The pantalon rouge (French for 'red trousers') were an integral part of the uniform of the French army from 1829 to 1914. Some parts of the Kingdom of France's army already wore red trousers or breeches but the French Revolution saw the introduction of white trousers for infantrymen. Following the 1814 Bourbon Restoration white breeches or blue trousers were worn but red trousers for infantry were adopted in 1829 to encourage the French rose madder dye-growing industry.
By the early 20th century other European nations had adopted drab
During the later Kingdom of France uniforms varied significantly between regiments but red breeches were worn by generals, members of the royal household, most of the dragoons and the Maréchaussée (until 1763). Some infantry regiments wore red breeches but most wore blue, white or grey. After the revolution breeches were replaced with trousers in the army and during the French Revolutionary Wars infantrymen wore white trousers. Infantry wore a number of colours of trouser during the Napoleonic Wars but red was worn only by cavalrymen of the Imperial Guards of Honour, the lancers, three regiments of hussars and the 3rd Regiment of Scouts of the Imperial Guard.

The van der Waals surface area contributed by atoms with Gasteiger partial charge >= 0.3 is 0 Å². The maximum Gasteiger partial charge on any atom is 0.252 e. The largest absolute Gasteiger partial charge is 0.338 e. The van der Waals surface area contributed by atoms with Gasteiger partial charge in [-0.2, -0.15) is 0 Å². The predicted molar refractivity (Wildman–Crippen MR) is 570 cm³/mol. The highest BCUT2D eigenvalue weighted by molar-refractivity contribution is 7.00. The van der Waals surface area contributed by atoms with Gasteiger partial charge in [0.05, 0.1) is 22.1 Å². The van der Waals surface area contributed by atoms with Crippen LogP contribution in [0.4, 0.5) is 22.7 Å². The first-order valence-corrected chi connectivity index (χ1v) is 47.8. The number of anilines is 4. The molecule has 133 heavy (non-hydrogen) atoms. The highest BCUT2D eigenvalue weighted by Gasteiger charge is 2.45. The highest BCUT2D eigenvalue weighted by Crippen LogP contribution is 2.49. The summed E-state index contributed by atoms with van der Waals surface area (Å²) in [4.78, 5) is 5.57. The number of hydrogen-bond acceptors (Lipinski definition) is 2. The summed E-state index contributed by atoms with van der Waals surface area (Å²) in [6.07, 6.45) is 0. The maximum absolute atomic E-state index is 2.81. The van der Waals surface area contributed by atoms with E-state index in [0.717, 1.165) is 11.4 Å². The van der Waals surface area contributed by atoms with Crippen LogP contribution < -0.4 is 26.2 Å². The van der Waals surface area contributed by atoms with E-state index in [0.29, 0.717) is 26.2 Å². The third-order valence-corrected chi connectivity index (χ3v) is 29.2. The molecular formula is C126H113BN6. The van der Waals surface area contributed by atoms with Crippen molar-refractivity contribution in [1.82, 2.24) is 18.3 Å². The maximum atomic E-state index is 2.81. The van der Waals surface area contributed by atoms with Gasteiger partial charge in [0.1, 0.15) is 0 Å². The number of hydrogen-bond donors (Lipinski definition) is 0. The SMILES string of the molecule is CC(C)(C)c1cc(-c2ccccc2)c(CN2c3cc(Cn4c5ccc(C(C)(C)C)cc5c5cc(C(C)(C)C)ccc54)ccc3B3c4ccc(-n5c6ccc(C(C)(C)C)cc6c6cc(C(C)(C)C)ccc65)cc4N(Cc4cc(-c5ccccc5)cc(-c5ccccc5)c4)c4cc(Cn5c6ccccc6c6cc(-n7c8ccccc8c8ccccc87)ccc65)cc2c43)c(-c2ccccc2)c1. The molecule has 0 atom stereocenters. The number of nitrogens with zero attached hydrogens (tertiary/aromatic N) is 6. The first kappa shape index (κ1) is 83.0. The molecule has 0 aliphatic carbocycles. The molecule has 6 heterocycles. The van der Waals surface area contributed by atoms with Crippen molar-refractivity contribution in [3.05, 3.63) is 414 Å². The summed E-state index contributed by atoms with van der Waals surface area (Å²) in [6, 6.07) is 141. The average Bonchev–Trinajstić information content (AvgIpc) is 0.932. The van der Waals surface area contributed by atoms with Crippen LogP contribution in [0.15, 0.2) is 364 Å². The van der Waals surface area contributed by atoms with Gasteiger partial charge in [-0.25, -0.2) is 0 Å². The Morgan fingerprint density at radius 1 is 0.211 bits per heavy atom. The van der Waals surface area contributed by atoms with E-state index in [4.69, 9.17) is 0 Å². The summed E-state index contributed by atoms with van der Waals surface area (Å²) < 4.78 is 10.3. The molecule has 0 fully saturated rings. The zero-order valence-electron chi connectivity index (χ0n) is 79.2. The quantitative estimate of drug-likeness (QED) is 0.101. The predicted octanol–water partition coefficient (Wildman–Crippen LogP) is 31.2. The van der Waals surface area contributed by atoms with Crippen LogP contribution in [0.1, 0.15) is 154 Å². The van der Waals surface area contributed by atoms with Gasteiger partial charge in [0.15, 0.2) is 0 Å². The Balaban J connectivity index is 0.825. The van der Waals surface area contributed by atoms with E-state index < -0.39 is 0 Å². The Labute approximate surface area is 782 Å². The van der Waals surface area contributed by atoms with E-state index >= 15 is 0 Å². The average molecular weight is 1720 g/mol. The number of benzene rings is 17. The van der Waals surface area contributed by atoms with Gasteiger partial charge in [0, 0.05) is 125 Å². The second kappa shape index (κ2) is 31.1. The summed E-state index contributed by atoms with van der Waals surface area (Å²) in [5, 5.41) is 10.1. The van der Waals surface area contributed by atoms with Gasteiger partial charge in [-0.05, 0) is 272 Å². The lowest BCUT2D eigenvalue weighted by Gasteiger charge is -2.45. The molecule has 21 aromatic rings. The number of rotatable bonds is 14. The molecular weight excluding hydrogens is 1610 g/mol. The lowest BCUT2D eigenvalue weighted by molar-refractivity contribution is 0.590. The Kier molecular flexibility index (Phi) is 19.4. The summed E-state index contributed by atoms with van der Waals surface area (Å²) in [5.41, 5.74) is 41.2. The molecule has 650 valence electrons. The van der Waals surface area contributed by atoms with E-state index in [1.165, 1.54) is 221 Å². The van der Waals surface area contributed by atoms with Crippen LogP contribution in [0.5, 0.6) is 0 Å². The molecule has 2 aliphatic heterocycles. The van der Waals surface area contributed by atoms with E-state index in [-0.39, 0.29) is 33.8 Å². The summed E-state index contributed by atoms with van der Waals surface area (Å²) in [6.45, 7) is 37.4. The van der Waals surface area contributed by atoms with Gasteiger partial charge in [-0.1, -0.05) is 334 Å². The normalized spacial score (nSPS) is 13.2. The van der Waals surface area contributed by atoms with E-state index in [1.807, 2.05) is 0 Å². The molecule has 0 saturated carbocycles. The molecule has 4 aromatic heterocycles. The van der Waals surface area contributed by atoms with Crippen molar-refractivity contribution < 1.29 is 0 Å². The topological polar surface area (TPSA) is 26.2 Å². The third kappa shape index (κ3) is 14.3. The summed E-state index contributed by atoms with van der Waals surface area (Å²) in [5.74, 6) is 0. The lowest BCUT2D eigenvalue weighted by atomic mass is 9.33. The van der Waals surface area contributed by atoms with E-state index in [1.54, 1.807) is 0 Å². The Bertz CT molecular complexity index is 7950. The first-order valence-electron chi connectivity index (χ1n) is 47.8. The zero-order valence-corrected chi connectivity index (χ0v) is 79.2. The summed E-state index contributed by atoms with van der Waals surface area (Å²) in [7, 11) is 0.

The pantalon rouge were adopted by the French Army on 26 July 1829, to encourage the rose madder dye-growing industry in France. By the 20th century the synthetic dye alizarin, imported from Germany, was used to colour the pantalon rouge. The French infantry wore the same pattern of trouser from 1867 to 1914. During the Franco-Prussian War of 1870-71 the trousers became synonymous with the French army such that civilians referred to soldiers as pantalon rouge.
With changes in battlefield technology and tactics comparable European armies had switched from colourful uniforms to more
After observing the actions of the 1912–13 Balkan Wars the French minister of war Adolphe Messimy, well-regarded as a humane and professional army officer, proposed replacing the pantalon rouge, red kepis and blue tunics with less conspicuous colours. Messimy's proposal was for a uniform of so-called tricolore fabric, woven from a mix of 60% blue wool, 30% red wool and 10% white wool.
The proposal was fiercely opposed in the press which objected to the army wearing "muddy, inglorious" colours; the
The infantryman's uniform, including the pantalon rouge, was especially visible in the yellow-cropped fields that were fought over in August and September 1914, contributing to the high French casualty rate.
A poster for a 1904 operetta entitled Le Pantalon Rouge and depicting a French army officer
French light infantry uniform, 1830
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